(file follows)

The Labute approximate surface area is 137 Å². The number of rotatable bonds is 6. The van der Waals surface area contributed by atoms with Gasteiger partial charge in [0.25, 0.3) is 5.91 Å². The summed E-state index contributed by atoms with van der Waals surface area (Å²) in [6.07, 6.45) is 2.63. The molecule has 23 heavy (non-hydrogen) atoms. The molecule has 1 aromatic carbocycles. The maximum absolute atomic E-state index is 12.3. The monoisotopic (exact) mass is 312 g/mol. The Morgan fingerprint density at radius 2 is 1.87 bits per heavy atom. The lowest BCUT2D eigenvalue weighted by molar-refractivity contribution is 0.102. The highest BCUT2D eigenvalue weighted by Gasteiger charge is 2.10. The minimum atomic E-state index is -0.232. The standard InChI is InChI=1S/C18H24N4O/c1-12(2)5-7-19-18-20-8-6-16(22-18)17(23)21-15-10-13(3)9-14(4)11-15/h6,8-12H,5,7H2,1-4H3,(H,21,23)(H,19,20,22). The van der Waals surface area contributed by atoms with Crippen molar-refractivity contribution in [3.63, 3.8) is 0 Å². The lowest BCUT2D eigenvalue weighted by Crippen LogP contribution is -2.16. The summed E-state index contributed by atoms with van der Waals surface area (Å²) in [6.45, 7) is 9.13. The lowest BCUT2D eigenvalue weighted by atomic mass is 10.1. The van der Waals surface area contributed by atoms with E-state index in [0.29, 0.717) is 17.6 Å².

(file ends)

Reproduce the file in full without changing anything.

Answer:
The Labute approximate surface area is 137 Å². The number of rotatable bonds is 6. The van der Waals surface area contributed by atoms with Gasteiger partial charge in [0.25, 0.3) is 5.91 Å². The summed E-state index contributed by atoms with van der Waals surface area (Å²) in [6.07, 6.45) is 2.63. The molecule has 23 heavy (non-hydrogen) atoms. The molecule has 1 aromatic carbocycles. The maximum absolute atomic E-state index is 12.3. The monoisotopic (exact) mass is 312 g/mol. The Morgan fingerprint density at radius 2 is 1.87 bits per heavy atom. The lowest BCUT2D eigenvalue weighted by molar-refractivity contribution is 0.102. The highest BCUT2D eigenvalue weighted by Gasteiger charge is 2.10. The minimum atomic E-state index is -0.232. The standard InChI is InChI=1S/C18H24N4O/c1-12(2)5-7-19-18-20-8-6-16(22-18)17(23)21-15-10-13(3)9-14(4)11-15/h6,8-12H,5,7H2,1-4H3,(H,21,23)(H,19,20,22). The van der Waals surface area contributed by atoms with Crippen molar-refractivity contribution in [3.63, 3.8) is 0 Å². The lowest BCUT2D eigenvalue weighted by Crippen LogP contribution is -2.16. The summed E-state index contributed by atoms with van der Waals surface area (Å²) in [6.45, 7) is 9.13. The lowest BCUT2D eigenvalue weighted by atomic mass is 10.1. The van der Waals surface area contributed by atoms with E-state index in [0.29, 0.717) is 17.6 Å².